This is on account of there’s extra to the polarity yarn than I’ve shared up till now. Whereas a is in input utter in a -> IO(), it’s polarity adjustments when it’s also dilapidated as an input to the feature (a -> IO ()) -> IO (). I previously talked about that an input utter is a detrimental polarity and an output utter is a certain polarity.

To determine the closing polarity of something we now maintain got to multiply its polarities at each context it’s miles dilapidated interior in the feature definition. More on this under.

Polarity multiplication is similar to the multiplication of certain and detrimental numbers:

Polarity Multiplication Table

Particular x Particular Particular
Particular x Harmful Harmful
Harmful x Particular Harmful
Harmful x Harmful Particular

Let’s strive and figure out the polarity of a given our original found multiplication skills. Given runCallback:

runCallback ::  (a -> IO ()) -> IO ()

a is in input or detrimental utter in:

but interior complete feature it’s a barely a whole lot of yarn:

(a -> IO ()) -> IO () -- func
x = (a -> IO ())      -- assigning (a -> IO ()) to x in func
x -> IO ()            -- substituting x in func

We can seek that x in the above example is in input or detrimental utter as properly. Given that x is a -> IO ():

(a -> IO ()) -> IO ()
-- a -> IO (a is detrimental)
-- (a -> IO ()) -> IO () (your whole parenthesis are in detrimental utter)
-- polarity of a: detrimental detrimental = certain

Polarity Multiplication

Polarity Multiplication

Given that a is now in output or certain utter, we needs so as to write a Functor instance for it:

instance Functor CallbackRunner where
  fmap ::  (a -> b) -> CallbackRunner a -> CallbackRunner b
  fmap aToB (CallbackRunner runCallbackA) = CallbackRunner $ bToIO ->
    runCallbackA $ a ->
      let b      = aToB a
          result = bToIO b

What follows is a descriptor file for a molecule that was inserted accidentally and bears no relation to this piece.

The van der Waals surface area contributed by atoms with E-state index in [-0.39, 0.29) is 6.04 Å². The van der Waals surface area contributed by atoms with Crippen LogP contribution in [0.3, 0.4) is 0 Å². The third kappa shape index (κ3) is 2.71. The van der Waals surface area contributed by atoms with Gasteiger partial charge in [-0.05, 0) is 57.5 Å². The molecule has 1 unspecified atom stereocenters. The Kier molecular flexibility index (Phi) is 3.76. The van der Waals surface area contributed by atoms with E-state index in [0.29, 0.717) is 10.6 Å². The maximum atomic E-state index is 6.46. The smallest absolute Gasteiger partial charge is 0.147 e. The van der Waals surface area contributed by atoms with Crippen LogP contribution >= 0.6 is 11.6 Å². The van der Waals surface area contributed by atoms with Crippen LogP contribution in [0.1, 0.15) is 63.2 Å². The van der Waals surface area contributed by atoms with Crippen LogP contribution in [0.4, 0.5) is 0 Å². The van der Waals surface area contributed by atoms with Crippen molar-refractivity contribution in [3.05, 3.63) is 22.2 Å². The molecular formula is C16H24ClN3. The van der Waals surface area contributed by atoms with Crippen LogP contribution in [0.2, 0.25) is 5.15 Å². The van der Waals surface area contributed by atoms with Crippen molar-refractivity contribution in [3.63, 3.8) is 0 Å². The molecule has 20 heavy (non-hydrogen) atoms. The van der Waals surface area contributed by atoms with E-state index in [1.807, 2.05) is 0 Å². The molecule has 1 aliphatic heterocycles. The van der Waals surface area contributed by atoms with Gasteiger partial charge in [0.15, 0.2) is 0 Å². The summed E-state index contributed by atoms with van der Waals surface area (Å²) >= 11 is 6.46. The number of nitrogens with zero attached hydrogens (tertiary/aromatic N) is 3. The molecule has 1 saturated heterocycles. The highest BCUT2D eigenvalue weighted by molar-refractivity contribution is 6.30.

in result

And we can!! If you happen to’d possess to dig extra into polarities there are some comely exercises at the FP Entire article.

Invariant Functors

We briefly talked about invariant functors when speaking about Polarity but by no technique talked about them again till now. The Invariant typeclass is the guardian typeclass of both Functor and Contravariant)

Simplified Functor Hierarchy

Simplified Functor Hierarchy

Given that this put up is rather long, I’m only going to claim that Invariant has both covariant and contravariant functions in its definition:

class Invariant f where
  invmap ::  (a -> b) -> (b -> a) -> f a -> f b

where a -> b is the feature to exhaust if f a is a Functor and b -> a is the feature to exhaust if f a is Contravariant.

I would possibly presumably well write one other article about invariant functors if I if truth be told feel the need for it, but for the time being checkout these articles to get you started.

Abstract

Optimistically this has shed some gentle onto contravariant functors and one of the best way they are dilapidated and one of the best way they’ll also be utilized. In a future article I’m hoping to quilt Divisible and Decidable typeclasses that blueprint up from Contravariant.

The offer for this article will also be found on Github.

A tall “Thank You” to George Wilson for interesting me to dig deeper into this subject alongside with his gleaming presentations on Functors.

A tall thanks also to Andrew Newman who reviewed this article.

Articles

Video

Books

Questions and Solutions

Programs

Definitions

Form constructor (1)

An files form that needs one or extra form variables to be thoroughly defined.

Shall we embrace, Seemingly is a kind constructor and Seemingly Int is a kind.

Read More

Leave A Reply

Your email address will not be published.